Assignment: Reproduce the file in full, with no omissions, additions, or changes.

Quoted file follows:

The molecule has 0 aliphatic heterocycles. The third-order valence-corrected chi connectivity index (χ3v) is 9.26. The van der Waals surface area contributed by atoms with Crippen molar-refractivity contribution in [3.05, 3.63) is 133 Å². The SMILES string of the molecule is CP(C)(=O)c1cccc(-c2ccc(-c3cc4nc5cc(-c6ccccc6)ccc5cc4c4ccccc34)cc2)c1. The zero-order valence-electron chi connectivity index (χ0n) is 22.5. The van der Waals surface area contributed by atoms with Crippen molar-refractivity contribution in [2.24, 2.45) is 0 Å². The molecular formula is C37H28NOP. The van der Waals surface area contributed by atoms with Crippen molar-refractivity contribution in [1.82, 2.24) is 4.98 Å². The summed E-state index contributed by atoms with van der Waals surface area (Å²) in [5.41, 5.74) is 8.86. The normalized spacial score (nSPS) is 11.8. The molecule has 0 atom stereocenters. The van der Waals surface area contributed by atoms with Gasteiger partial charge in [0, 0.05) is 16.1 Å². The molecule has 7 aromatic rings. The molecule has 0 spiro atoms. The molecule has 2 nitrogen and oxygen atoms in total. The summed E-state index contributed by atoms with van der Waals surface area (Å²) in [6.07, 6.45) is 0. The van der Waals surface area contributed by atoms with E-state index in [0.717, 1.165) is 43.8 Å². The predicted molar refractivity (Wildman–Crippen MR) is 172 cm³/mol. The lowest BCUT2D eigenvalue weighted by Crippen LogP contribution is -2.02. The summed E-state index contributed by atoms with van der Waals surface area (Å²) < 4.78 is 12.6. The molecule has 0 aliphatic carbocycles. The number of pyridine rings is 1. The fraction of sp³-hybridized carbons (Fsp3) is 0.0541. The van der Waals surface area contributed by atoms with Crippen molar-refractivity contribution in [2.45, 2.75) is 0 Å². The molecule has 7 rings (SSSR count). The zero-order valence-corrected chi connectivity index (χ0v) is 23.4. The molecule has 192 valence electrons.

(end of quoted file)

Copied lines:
The molecule has 0 aliphatic heterocycles. The third-order valence-corrected chi connectivity index (χ3v) is 9.26. The van der Waals surface area contributed by atoms with Crippen molar-refractivity contribution in [3.05, 3.63) is 133 Å². The SMILES string of the molecule is CP(C)(=O)c1cccc(-c2ccc(-c3cc4nc5cc(-c6ccccc6)ccc5cc4c4ccccc34)cc2)c1. The zero-order valence-electron chi connectivity index (χ0n) is 22.5. The van der Waals surface area contributed by atoms with Crippen molar-refractivity contribution in [2.24, 2.45) is 0 Å². The molecular formula is C37H28NOP. The van der Waals surface area contributed by atoms with Crippen molar-refractivity contribution in [1.82, 2.24) is 4.98 Å². The summed E-state index contributed by atoms with van der Waals surface area (Å²) in [5.41, 5.74) is 8.86. The normalized spacial score (nSPS) is 11.8. The molecule has 0 atom stereocenters. The van der Waals surface area contributed by atoms with Gasteiger partial charge in [0, 0.05) is 16.1 Å². The molecule has 7 aromatic rings. The molecule has 0 spiro atoms. The molecule has 2 nitrogen and oxygen atoms in total. The summed E-state index contributed by atoms with van der Waals surface area (Å²) in [6.07, 6.45) is 0. The van der Waals surface area contributed by atoms with E-state index in [0.717, 1.165) is 43.8 Å². The predicted molar refractivity (Wildman–Crippen MR) is 172 cm³/mol. The lowest BCUT2D eigenvalue weighted by Crippen LogP contribution is -2.02. The summed E-state index contributed by atoms with van der Waals surface area (Å²) < 4.78 is 12.6. The molecule has 0 aliphatic carbocycles. The number of pyridine rings is 1. The fraction of sp³-hybridized carbons (Fsp3) is 0.0541. The van der Waals surface area contributed by atoms with Crippen molar-refractivity contribution in [2.45, 2.75) is 0 Å². The molecule has 7 rings (SSSR count). The zero-order valence-corrected chi connectivity index (χ0v) is 23.4. The molecule has 192 valence electrons.